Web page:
The World Wide Web as we know it today is an ever expanding sphere of web pages and applications designed to feed humanity’s thirst for knowledge, connectivity and entertainment through videos, photos and interactive content. But have you ever wondered how this information – neatly packaged into an accessible and appealing website – came to be? Who are the great minds behind the web design and development – and more recently, web application development – that ensure easy access to information for the masses?
They are non-other than web developers, a role that is fast gaining prominence as a key entity in any forward-looking organisation. A web developer’s role is an amalgamation of creativity and technical expertise, with the end-result being a functional and user-friendly website complemented by an aesthetically-pleasing interface.
Getting to know Sir Tim Berners-Lee
The founding father of the World Wide Web, Sir Tim Berners-Lee, was instrumental in the development of three fundamental technologies – HTML (HyperText Markup Language), URI (Uniform Resource Identifier) and HTTP (Hypertext Transfer Protocol) – that became the cornerstone of web design and development as we know it today.
As a software engineer at CERN (European Council for Nuclear Research) in the late 80s, Sir Tim noticed that there was no one medium by which information could be shared, which meant that different information on different computers had to be accessed individually. He saw a way around this disconnect by take advantage of an emerging technology called hypertext, and by 1990, had developed the first web page served on the open internet. Sir Tim also fashioned the first web page editor/browser – “WorldWideWeb.app” – and the first web server, “httpd“.
In the years that followed, the evolution of web technologies enabled a new generation of web developers to re-imagine the web experience of the average user. Sir Tim was a visionary who had this to say about the future of web design and development:
“One way to think about the magnitude of the changes to come is to think about how you went about your business before powerful Web search engines. You probably wouldn’t have imagined that a world of answers would be available to you in under a second. The next set of advances will have an different effect, but similar in magnitude.”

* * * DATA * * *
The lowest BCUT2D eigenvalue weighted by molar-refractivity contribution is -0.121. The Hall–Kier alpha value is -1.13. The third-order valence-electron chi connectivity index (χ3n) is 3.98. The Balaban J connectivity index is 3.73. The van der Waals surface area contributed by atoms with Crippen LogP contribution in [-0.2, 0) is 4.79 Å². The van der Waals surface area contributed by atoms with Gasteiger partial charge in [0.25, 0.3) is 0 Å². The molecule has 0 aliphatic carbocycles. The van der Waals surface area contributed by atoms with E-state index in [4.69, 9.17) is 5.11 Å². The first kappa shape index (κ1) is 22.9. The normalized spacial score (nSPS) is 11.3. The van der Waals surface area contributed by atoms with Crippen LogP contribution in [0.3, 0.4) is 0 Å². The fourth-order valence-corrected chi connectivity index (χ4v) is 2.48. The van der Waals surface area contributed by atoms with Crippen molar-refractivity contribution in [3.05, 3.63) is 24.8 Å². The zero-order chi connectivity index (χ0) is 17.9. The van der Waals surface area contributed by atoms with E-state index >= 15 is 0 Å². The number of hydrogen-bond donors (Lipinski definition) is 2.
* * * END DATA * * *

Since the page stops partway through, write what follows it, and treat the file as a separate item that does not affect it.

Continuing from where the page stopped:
The rise of web browsers
The arrival of the World Wide Web placed the field of web design and developers in the limelight and catalysed a string of innovations in the realm of web browsing, which resulted in the creation of Mosaic, credited as the first graphic-based web browser. Co-developed by Marc Lowell Andreessen and Eric Bina in 1993, Mosaic’s key feature was the image tag, which enabled images to be viewed together with content on the same web page, instead of in a separate window. Mosaic’s popularity lay in its user-friendly graphical interface and easy navigation features, as well as the availability of hyperlinks, which allowed users to retrieve a document with a single click. Andreessen would later go on to develop Netscape Navigator, the dominant web of the 1990s whose popularity was gradually eclipsed by Microsoft’s Internet Explorer web browser within half a decade.
Netscape Navigator’s browser code was later made open-source and subsequently became the base for the development of the Mozilla Firefox internet browser. Co-created by American software engineers Blake Aaron Ross and Dave Hyatt, Firefox was introduced to the masses in 2004 and quickly became the preferred alternative to Internet Explorer, with its streamlined and simple features. Within four short months of its official release, Firefox was downloaded by an estimated 23 million people. As of February 2017, W3Counter reported that the Firefox web browser commanded a market share of 9%, putting it in third place, after Chrome and Safari.
Of course, the story of the advent of web browsers would not be complete without a mention of Google Chrome, a freeware web browser developed by Google. Founded in 1996 by Stanford University alumni Larry Page and Sergey Brin, Google specialises in internet-related services, one of which was web browser Chrome, released in 2008, barely four years after Firefox burst onto the internet scene. W3Counter statistics show that as of February 2017, Google Chrome remains the web browser with the largest marketshare at 57.2%, which is way ahead of second-placed Safari at 13.2%.
An optimistic future in web design and development
The field of web design and development and web application development have always been premised on accessibility, adaptability and practicality. Its progress over the years has been gradual but certain, and the future of web design and developers is surely promising. According to the US Bureau of Labor Statistics, the job outlook for web developers is bright, with total employment projected to grow more by than 25% through 2024. Web developers can expect to earn quite a high salary as they gain more experience over the years. Web design and developers are a staple in most organisations today, and the pervasiveness of digital disruption and innovative technology will ensure that this remains status quo for many years to come.
We hope that this article introduced you to the background of websites. It seemed like the perfect topic because we spend so much time on the internet, so it makes sense to find out what happened behind the scenes before the world wide web became what it is today!
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